Biden Administration Falls Short on Plan to Reduce Plastic Purchasing Across the Government
U.S. government proposes to reduce plastic footprint, but Oceana says it must do more
Press Release Date: December 22, 2023
Megan Jordan | email: email@example.com | tel: 202.868.4061
Today the General Services Administration (GSA) filed a proposed rule to reduce the federal government’s purchasing of single-use plastic packaging. The GSA is the federal agency that oversees government procurement. The U.S. government is the world’s largest purchaser of goods and services, and decisions by the GSA can have a global impact on the plastic pollution crisis. The GSA will hold a 60-day comment period for the public to weigh in on the proposed rule.
An estimated 33 billion pounds of plastic enter the oceans every year, including single-use items such as plastic bottles, packaging, takeout food containers, and bags. Oceana says the GSA’s proposed rule fails to effectively reduce plastic packaging, especially the lack of requirements around purchasing decisions. Oceana is calling on the Biden administration to strengthen the rule by mandating the reduction of single-use plastic packaging when federal agencies purchase products using GSA contracts.
“The U.S. government could be one step closer to reducing its plastic footprint but missed the mark today,” said Christy Leavitt, Oceana’s plastics campaign director. “President Biden can and should do more to prevent plastic pollution in the final rule. The U.S. government’s purchasing choices can play a significant role in reducing plastic pollution, protecting our oceans, climate, and communities, and moving the economy away from unnecessary single-use plastic. The Biden administration must do more and set smart policies at the national level to reduce plastic pollution at the source and inspire the private sector to follow suit.”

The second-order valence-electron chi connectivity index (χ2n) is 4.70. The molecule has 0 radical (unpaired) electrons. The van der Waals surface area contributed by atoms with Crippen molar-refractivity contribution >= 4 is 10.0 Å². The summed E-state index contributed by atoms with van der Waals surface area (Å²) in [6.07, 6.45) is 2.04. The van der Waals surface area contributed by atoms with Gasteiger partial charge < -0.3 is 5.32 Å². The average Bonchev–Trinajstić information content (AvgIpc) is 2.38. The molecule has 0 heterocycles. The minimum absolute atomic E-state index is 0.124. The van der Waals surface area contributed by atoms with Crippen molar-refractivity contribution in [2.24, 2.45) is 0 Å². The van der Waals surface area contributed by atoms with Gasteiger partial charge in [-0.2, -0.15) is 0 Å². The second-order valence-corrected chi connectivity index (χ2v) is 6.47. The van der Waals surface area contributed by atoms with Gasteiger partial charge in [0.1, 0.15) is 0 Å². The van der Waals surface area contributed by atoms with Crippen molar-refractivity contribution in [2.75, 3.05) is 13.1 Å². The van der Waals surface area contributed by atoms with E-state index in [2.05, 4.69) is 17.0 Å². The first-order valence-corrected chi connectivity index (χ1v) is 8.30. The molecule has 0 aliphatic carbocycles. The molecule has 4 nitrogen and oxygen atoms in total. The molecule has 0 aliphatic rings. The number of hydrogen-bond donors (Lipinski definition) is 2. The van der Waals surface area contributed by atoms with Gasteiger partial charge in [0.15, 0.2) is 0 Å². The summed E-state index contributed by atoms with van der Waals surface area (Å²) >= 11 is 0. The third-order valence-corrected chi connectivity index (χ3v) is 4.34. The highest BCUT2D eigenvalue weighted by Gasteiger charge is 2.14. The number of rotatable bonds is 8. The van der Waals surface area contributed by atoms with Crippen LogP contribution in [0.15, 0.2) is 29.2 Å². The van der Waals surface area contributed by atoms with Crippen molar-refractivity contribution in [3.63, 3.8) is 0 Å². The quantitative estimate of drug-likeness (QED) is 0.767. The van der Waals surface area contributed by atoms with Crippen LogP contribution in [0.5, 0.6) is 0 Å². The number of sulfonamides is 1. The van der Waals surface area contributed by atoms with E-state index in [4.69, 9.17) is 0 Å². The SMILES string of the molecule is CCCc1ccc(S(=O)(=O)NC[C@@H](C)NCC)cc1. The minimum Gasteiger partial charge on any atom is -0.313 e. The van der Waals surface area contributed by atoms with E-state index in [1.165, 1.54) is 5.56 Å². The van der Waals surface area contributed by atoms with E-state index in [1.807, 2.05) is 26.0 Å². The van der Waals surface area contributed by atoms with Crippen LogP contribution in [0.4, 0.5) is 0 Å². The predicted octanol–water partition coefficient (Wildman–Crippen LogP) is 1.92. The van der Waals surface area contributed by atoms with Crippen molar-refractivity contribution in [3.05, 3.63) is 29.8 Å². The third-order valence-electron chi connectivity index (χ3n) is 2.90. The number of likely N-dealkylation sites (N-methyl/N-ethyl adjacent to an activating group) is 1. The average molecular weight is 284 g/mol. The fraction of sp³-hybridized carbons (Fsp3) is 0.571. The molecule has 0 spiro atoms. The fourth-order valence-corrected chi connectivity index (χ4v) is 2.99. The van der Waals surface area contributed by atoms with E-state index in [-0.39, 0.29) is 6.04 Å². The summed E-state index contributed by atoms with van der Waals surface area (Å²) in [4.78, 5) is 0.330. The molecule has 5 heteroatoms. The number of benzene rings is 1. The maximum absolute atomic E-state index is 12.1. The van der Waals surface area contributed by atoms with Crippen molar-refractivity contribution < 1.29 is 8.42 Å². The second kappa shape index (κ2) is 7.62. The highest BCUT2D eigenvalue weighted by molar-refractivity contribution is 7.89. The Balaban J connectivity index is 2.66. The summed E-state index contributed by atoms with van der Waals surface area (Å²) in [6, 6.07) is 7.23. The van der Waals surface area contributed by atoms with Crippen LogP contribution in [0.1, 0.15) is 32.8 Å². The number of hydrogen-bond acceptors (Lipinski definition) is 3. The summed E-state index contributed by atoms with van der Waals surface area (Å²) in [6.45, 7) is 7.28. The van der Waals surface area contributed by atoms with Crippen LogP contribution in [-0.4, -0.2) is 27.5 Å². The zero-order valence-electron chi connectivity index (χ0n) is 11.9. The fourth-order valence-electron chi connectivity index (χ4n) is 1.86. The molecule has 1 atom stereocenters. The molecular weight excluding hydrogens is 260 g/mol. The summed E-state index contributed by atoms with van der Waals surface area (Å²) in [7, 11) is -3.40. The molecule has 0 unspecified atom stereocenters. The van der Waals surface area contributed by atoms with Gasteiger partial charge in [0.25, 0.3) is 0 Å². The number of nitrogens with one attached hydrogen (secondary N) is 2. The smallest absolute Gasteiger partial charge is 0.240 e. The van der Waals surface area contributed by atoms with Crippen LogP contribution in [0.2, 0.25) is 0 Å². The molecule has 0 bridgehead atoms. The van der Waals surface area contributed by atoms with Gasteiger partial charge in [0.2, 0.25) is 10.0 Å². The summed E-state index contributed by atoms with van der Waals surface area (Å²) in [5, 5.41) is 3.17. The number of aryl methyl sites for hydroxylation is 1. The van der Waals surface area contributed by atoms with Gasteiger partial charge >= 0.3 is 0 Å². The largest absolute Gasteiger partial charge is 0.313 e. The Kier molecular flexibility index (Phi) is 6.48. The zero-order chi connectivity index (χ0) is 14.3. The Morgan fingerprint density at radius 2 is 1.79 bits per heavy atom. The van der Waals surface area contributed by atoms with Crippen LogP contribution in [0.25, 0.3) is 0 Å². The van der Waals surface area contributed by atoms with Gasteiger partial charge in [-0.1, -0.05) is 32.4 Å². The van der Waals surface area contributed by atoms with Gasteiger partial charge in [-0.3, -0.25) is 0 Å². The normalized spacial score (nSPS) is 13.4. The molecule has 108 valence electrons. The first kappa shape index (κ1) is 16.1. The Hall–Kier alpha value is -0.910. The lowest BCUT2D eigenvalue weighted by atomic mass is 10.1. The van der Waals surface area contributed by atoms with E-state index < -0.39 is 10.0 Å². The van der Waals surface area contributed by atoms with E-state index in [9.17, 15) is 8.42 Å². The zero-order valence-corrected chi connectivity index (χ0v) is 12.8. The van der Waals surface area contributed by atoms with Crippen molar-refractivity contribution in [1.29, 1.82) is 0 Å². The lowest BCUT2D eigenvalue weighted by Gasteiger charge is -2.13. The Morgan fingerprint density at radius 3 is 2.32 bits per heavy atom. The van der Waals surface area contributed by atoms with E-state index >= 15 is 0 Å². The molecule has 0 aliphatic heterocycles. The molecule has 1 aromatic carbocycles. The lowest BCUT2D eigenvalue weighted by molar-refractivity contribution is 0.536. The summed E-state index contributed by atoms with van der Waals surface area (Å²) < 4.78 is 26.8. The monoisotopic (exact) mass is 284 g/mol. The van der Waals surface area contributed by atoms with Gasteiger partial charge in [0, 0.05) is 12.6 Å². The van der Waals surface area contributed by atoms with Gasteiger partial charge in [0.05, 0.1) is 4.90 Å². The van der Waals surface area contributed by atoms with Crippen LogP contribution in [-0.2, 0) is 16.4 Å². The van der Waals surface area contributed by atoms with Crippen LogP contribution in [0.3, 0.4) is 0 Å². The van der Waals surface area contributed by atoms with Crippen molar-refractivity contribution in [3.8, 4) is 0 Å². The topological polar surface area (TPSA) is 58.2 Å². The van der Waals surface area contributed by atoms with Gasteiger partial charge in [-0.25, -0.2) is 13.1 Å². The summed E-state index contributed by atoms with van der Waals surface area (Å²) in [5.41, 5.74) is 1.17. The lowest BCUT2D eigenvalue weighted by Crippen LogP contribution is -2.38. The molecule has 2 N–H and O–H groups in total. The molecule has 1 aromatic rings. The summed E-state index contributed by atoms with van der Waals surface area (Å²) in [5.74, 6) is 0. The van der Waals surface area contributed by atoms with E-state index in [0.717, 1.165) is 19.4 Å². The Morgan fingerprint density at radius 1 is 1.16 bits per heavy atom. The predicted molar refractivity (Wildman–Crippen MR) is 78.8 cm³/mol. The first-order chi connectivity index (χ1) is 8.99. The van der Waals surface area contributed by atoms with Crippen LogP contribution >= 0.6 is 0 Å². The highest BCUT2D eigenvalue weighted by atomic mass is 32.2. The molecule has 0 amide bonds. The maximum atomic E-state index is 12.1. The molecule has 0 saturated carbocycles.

The Biden administration committed in 2022 to phase out single-use plastic products on public lands managed by the Department of the Interior, including Yellowstone, Grand Canyon, Acadia, and all other national parks. According to a national poll released by Oceana in February 2023, an overwhelming 82% of U.S. voters across party lines support reducing the federal government’s use of single-use plastic — nearly 85% of Democrats and 77% of Republicans.
In September 2022, Oceana filed comments with the GSA as part of the public comment period to inform the rulemaking proposal and delivered more than 9,300 petition signatures from constituents calling on the government to reduce the purchasing of single use plastics.
Scientists estimate that 33 billion pounds of plastic wash into the ocean every year. That equates to about two garbage trucks’ worth of plastic entering the ocean every minute. Plastic has been found in every corner of the world and has turned up in drinking water, beer, salt, honey, and more. It’s also one of the greatest contributors to climate change. In fact, if plastic were a country, it would be the fifth-largest emitter of greenhouse gases in the world. With plastic production growing at a rapid rate, increased amounts of plastic can be expected to flood our blue planet with devastating consequences.
A 2020 Oceana report revealed evidence of nearly 1,800 animals from 40 different species swallowing or becoming entangled in plastic in U.S. waters between 2009 and early 2020. Of those animals, a staggering 88% were from species listed as endangered or threatened with extinction under the Endangered Species Act.
Less than 6% of plastic in the U.S. is recycled, yet the plastics industry continues to tout recycling as a panacea while pushing new plastic products onto the market. Companies need to dramatically reduce the production and use of unnecessary single-use plastic, provide plastic-free choices, and develop systems that refill and reuse packaging and foodware. Elected officials must enact policies to ensure they do so.
In February 2023, Oceana released the results of a nationwide poll that showed broad bipartisan concern about single-use plastics and support for reducing both the production and use of these products and increasing the use of reusable packaging and foodware. Included among the key findings:
- 83% of American voters are concerned about single-use plastic products
- 73% support a pause in building new plastic production facilities
- 82% support reducing the federal government’s use of single-use plastic
Polling was conducted by the nonpartisan polling company Ipsos, which surveyed 1,000 American adults from across the U.S. in December 2022.
To learn more about Oceana’s campaign to stop plastic pollution, please visit usa.oceana.org/plastics.